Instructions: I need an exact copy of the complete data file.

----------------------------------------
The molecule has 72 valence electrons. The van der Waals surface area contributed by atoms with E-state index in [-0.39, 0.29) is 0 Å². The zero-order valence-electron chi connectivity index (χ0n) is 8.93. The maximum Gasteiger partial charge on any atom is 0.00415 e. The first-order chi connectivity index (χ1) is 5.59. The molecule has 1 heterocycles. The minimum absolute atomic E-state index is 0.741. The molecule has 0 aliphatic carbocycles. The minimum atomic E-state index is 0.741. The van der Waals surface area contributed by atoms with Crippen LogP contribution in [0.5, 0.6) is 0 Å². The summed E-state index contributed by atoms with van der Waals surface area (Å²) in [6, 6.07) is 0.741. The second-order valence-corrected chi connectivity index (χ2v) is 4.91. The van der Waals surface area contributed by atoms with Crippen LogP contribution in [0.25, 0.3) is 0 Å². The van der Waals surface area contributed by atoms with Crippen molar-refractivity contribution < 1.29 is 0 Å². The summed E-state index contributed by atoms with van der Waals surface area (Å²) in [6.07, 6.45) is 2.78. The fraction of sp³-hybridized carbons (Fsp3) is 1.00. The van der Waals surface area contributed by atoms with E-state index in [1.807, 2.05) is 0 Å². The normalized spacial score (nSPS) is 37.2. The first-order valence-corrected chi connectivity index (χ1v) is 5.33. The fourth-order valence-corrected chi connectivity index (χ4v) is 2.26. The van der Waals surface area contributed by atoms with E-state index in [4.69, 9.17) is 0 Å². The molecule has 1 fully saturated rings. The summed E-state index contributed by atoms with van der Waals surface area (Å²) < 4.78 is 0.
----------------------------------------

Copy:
The molecule has 72 valence electrons. The van der Waals surface area contributed by atoms with E-state index in [-0.39, 0.29) is 0 Å². The zero-order valence-electron chi connectivity index (χ0n) is 8.93. The maximum Gasteiger partial charge on any atom is 0.00415 e. The first-order chi connectivity index (χ1) is 5.59. The molecule has 1 heterocycles. The minimum absolute atomic E-state index is 0.741. The molecule has 0 aliphatic carbocycles. The minimum atomic E-state index is 0.741. The van der Waals surface area contributed by atoms with Crippen LogP contribution in [0.5, 0.6) is 0 Å². The summed E-state index contributed by atoms with van der Waals surface area (Å²) in [6, 6.07) is 0.741. The second-order valence-corrected chi connectivity index (χ2v) is 4.91. The van der Waals surface area contributed by atoms with Crippen LogP contribution in [0.25, 0.3) is 0 Å². The van der Waals surface area contributed by atoms with Crippen molar-refractivity contribution < 1.29 is 0 Å². The summed E-state index contributed by atoms with van der Waals surface area (Å²) in [6.07, 6.45) is 2.78. The fraction of sp³-hybridized carbons (Fsp3) is 1.00. The van der Waals surface area contributed by atoms with E-state index in [1.807, 2.05) is 0 Å². The normalized spacial score (nSPS) is 37.2. The first-order valence-corrected chi connectivity index (χ1v) is 5.33. The fourth-order valence-corrected chi connectivity index (χ4v) is 2.26. The van der Waals surface area contributed by atoms with E-state index in [4.69, 9.17) is 0 Å². The molecule has 1 fully saturated rings. The summed E-state index contributed by atoms with van der Waals surface area (Å²) < 4.78 is 0.